This is my 13th interview which should have been posted yesterday on Friday 13th.
Rosen is one of my new favourite authors as she takes you on a rollercoaster ride of highs and lows
How much of you is in your characters?
Most (but not all!) of my protagonists are based on some aspect of me. Sophie Sweet (Straight
Out of University) is particularly similar to me – a thirty(ish!), left-wing, stubborn, drama queen. We have very similar perspectives on the world because we both grew up in a small Cornish village, went away to University and then came back – an interesting experience to say the least!
Which of your characters is the you that you’d most like to be?
I would like to be Steph
the Doggy and Me)
at the end of the book (not throughout, when a situation involving a giant dog is escalating out of control!). I chose her because she's just about to realise her life's ambition, which is something we'd all like to do, (even if her exact dream – playing a whore in a West End show – isn't quite my cup of tea!).
The other character I'd like to be would be Ellie Hart (Straight Out of University) because, as Sophie keeps reminding us, she's arguably the most impressive woman who ever lived.
How do you strike the balance between writing something you want to write and writing something that people want to read, in terms of the compromises you make, if any?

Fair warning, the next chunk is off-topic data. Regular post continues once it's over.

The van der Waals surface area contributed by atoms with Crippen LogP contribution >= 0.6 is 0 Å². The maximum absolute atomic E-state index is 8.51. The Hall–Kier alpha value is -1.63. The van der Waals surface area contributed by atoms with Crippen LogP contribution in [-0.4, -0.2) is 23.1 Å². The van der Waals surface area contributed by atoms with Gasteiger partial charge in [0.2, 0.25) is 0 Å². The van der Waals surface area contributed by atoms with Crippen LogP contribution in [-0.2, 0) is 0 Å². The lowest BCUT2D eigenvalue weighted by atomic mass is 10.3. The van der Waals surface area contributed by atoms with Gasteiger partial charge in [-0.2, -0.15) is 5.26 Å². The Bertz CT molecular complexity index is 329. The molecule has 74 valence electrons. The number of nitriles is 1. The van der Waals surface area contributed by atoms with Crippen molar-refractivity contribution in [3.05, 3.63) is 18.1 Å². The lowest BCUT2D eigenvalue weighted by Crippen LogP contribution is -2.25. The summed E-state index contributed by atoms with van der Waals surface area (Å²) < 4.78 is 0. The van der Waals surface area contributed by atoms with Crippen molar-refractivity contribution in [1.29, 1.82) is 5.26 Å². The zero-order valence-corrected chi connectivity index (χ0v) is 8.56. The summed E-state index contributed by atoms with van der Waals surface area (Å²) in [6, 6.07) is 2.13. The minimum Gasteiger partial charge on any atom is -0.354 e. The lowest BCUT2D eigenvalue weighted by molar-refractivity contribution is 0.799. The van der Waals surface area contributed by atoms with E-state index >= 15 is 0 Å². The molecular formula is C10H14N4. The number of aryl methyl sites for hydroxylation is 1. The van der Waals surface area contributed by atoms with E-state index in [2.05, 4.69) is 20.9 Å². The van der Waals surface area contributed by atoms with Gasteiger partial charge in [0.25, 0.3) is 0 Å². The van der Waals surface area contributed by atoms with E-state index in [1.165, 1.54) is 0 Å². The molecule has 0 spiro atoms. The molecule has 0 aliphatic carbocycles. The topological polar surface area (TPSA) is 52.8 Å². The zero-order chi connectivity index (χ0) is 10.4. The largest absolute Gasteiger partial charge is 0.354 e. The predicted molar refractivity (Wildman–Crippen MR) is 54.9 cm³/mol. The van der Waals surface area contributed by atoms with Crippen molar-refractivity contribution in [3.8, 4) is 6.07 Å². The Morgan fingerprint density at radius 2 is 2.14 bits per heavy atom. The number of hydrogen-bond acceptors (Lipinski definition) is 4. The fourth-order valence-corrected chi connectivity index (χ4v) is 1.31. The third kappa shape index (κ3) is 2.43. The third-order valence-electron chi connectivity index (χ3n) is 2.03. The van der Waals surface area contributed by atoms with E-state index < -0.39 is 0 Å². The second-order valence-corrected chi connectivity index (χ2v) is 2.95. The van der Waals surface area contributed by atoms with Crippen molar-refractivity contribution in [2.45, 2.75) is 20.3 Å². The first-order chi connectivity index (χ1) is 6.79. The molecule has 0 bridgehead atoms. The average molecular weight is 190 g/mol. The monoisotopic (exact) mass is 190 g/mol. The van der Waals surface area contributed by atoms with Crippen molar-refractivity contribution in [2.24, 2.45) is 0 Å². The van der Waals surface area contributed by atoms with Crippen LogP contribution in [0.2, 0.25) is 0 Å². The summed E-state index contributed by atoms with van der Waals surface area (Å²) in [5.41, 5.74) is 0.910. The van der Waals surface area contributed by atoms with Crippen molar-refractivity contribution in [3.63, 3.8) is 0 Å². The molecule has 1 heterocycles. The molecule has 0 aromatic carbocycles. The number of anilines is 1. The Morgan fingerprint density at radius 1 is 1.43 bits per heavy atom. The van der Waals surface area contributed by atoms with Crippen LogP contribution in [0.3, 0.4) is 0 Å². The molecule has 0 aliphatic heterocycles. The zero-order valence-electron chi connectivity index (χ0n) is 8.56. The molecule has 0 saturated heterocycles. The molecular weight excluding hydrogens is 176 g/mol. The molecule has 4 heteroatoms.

I used to write for me, but after publishing a few titles I've learnt that I need to develop ideas that I'm both passionate about and know other people will be interested to read. I often have several ideas that I would like to write so I've learn that I need to prioritise the most marketable ones.
Recently, I let popular opinion select which of two novels I would write! They were both comedies, one was about a couple who get more than they bargain for when their dying sperm donor makes a sudden recovery, the other was about a group of ambitious indie writers, who suddenly find that the plots of their stories are coming true. Friends voted for the first but Kindle owners voted for the book about writers, so that's the one I'm working on now.
What excites, attracts or appeals to you about the genre(s) you write in.
It's easier to be a comedy writer than train to become a doctor, even though it's widely accepted that laughter is the best medicine. One day I'll save a life, and the lucky patient will say to me, "Yeah, the paramedics stopped the bleeding, but you were the one who made me laugh!"
I also write some more serious books which I'm told can be a little tear-jerking. Whilst I'd never say that I enjoy making people cry, it is very satisfying to hear from somebody who has been moved by my work. I like being able to use fiction to add weight to causes I feel strongly about, such as changing attitudes towards mental illness.
Do you have a box, drawer, folder etc where you keep thoughts and ideas for future stories? Such as names you have come across, bits of dialogue, ideas, characters - even if you have no idea when you might use them?
Usually ideas get written on the backs of envelopes, because they are the closest thing to hand at 3am when thoughts pop, uninvited, into my head. However, my entire flat is covered in vandalised paper goods – receipts, napkins, bank statements, tissue boxes … When visitors pop in, I have to check what's lying around. Once a partner found a piece of paper with scribbles that read, "Befuddled" "Trying to leave partner" "Different dog" – that took some explaining.
What type of book do you like reading? Is it the same genre as you write?
My reading tastes are similar to my writing tastes but not quite the same. I love to read comedies and serious whodunits. However, whilst I do write humorous books, I will never ever have the patience to tackle writing a factually accurate, police novel.